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Headache. 2011 Apr;51(4):570-80. doi: 10.1111/j.1526-4610.2011.01859.x.

The long-term effect of insomnia on primary headaches: a prospective population-based cohort study (HUNT-2 and HUNT-3).

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1
Department of Neuroscience, Faculty of Medicine, Norwegian University of Science and Technology, MTFS, Trondheim, Norway.

Abstract

OBJECTIVE:

Few prospective studies have evaluated the relationship between insomnia and headache. We aimed to analyze the influence of insomnia at baseline on the risk for headache 11 years later.

METHODS:

This longitudinal cohort study included subjects who participated in 2 consecutive surveys of the Nord-Trøndelag Health Study (HUNT-2 and HUNT-3). Among the invited individuals aged 20 years or more in HUNT-2 (n = 92,566) and HUNT-3 (n = 94,194), a total of 26,197 completed the headache section of both surveys. A proxy insomnia diagnosis based on DSM-IV at baseline and ICDH-2-based headache diagnoses at follow-up were derived from questionnaires. Headache-free individuals in HUNT-2 (n = 15,268) were selected for analysis. The relative risks (RRs) for headache in insomniacs were calculated with logistic regression.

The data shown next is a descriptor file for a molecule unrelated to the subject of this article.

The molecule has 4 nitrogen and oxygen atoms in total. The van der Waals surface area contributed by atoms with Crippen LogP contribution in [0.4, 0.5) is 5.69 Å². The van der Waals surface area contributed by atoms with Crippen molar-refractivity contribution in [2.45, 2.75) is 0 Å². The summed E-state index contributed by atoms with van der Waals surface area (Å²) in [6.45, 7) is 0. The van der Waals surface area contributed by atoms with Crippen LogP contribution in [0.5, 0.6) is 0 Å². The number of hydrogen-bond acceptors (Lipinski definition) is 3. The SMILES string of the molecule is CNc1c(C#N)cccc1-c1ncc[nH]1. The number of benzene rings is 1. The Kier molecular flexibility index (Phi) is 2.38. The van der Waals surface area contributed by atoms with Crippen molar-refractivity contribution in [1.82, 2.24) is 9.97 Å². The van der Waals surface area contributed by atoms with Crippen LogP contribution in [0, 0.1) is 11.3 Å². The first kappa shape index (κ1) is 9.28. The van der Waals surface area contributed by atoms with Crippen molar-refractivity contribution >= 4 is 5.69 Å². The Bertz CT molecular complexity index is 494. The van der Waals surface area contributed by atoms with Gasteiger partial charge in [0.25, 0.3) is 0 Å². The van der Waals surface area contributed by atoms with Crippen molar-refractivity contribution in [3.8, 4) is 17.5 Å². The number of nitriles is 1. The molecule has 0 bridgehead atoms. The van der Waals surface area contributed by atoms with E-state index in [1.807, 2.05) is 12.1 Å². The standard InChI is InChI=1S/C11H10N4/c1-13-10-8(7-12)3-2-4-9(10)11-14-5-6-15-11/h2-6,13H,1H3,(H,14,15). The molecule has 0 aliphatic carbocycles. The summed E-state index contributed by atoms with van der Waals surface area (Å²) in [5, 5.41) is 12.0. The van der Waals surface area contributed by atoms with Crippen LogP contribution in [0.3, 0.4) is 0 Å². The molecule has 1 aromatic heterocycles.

RESULTS:

The presence of baseline insomnia was associated with a 40% increased risk for headache in HUNT-3 (RR = 1.4, 95% CI = 1.2-1.7). Similar results were found for tension-type headache (TTH), migraine, and non-classified headache. Subjects with insomnia-related working disability had a 60% increased headache risk (RR = 1.6, 95% CI = 1.3-2.1). The RR was larger for migraine (RR = 2.0, 95% CI = 1.3-3.1) than for TTH (RR = 1.5, 95% CI = 1.1-2.1). Insomnia at baseline was related to headache frequency at follow-up for both migraine (P trend = 0.02) and TTH (P trend < 0.001).

CONCLUSION:

In headache-free subjects, insomnia was associated with an increased risk of headache 11 years later. The association was particularly strong for chronic headache.

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